Three on Thursday, Random Style

I call this Still Life with Primer . . .

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(And, sure.  Red wine goes with everything.)

Try as I might, I've got no clever or even mildly entertaining Three on Thursday ideas this week.  How about some random instead?

1 -- The sun is shining!  This lifts my spirits in a major way.  I'm always amazed at how glorious the sun really is . . . when it shows up after a too-long hiatus.  Welcome to my world, Mr. Sunshine!  Please stick around for awhile, okay? 

2 -- We have reached the painting stage of the dining room re-do!  It's been a long haul, this project.  We'd be able to finish it up this weekend, but we won't be here.  (And I don't guess our dog-sitter will surprise us by painting another coat. . . )  Next week, though.  Just in time for a little gathering we have planned for next Friday.  (That's me.  Always cutting it right to the last moment no matter how much time I give myself up front.  I'll be hanging the pictures on the walls again as our guests arrive, just you watch.) 

3 -- Finally, this KnitStars thing that Ann and Kay are involved in sounds rather intriguing to me.  I like the selection of workshops, and feel like I could really learn some cool things from teachers I'd never have access to otherwise.  Still, I'm on the fence.  I haven't signed up.  (Early bird registration - with a special price - ends tomorrow.)  Thoughts?  Have any of you signed up?  Are you thinking about it?  

And that's a wrap . . . random style . . . on a Thursday.

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(Carole is doing a bit of boot-stompin' down in Nashville, so there is no Three on Thursday host today.)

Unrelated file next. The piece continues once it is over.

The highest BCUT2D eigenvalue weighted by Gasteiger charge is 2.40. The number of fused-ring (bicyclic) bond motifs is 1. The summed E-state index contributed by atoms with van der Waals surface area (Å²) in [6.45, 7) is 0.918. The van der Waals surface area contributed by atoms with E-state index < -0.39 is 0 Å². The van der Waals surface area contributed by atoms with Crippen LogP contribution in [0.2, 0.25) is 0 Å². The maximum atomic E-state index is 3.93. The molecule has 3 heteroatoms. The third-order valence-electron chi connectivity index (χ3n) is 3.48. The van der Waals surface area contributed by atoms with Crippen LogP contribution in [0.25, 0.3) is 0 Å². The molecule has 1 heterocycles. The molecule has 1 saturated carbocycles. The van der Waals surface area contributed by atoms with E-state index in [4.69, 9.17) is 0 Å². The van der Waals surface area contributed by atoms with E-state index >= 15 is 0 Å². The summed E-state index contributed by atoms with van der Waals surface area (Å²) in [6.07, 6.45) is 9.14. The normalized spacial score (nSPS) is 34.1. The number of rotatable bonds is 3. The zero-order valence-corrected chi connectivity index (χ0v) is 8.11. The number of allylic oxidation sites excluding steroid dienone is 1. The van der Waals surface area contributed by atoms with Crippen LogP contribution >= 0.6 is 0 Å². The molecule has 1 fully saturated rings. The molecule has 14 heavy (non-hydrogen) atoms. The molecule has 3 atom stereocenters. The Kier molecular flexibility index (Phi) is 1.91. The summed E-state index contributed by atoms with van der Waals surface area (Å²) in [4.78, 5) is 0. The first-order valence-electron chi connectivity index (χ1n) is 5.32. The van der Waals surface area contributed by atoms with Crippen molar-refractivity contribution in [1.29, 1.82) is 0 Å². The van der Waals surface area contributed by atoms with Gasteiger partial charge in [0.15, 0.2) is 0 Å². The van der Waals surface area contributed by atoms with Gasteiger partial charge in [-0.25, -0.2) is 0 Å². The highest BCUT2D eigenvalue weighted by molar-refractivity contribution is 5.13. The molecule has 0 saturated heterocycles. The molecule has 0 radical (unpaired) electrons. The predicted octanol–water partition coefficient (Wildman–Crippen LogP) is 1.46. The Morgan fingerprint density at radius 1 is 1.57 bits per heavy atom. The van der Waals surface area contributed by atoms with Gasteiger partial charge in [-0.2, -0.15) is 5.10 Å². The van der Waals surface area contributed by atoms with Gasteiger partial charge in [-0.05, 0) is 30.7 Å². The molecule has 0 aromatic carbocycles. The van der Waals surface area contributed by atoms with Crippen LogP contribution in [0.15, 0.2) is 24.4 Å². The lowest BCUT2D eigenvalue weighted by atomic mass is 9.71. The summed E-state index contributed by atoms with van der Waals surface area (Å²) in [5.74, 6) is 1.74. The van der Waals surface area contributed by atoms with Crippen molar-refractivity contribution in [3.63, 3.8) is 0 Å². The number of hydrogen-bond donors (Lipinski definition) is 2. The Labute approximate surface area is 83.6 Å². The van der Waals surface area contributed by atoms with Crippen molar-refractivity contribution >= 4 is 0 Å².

Raveling Along

When I have time to pick up my knitting, I pick up my mitred square project.  It continues to delight, and I love watching it grow.

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It’s a perfect project: portable, easily memorized, and endlessly entertaining.

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Even though it doesn’t look it, the project is already at the midpoint.  It’ll be completely raveled before you know it!

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How about you?  What are you raveling right now?

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Posting on my phone today.  Hope it works...

 


G.R.U.M.P.Y.

Okay.

So I took a "personal day" yesterday and didn't blog.  Because . . . well . . . Sometimes Mondays . . . just look like the same old crap, y'know?

Same old weather.
Same old dining room project.
Same old cup of morning coffee.

Yeah.  I was not in a positive, thoughtful kind of mood.
To tell you the truth, I was grumpy.
As in G.R.U.M.P.Y.

I tried all my tricks to de-grump.  I had a nice cup of tea and thought about gratitude.  I journaled.  I meditated.  I did some yoga stretches.  I went to the gym and kick-boxed.  I knit a little and drew a little and talked to my sister on the phone.  I ran some errands and crossed things off my to-do list.  I even took a nap.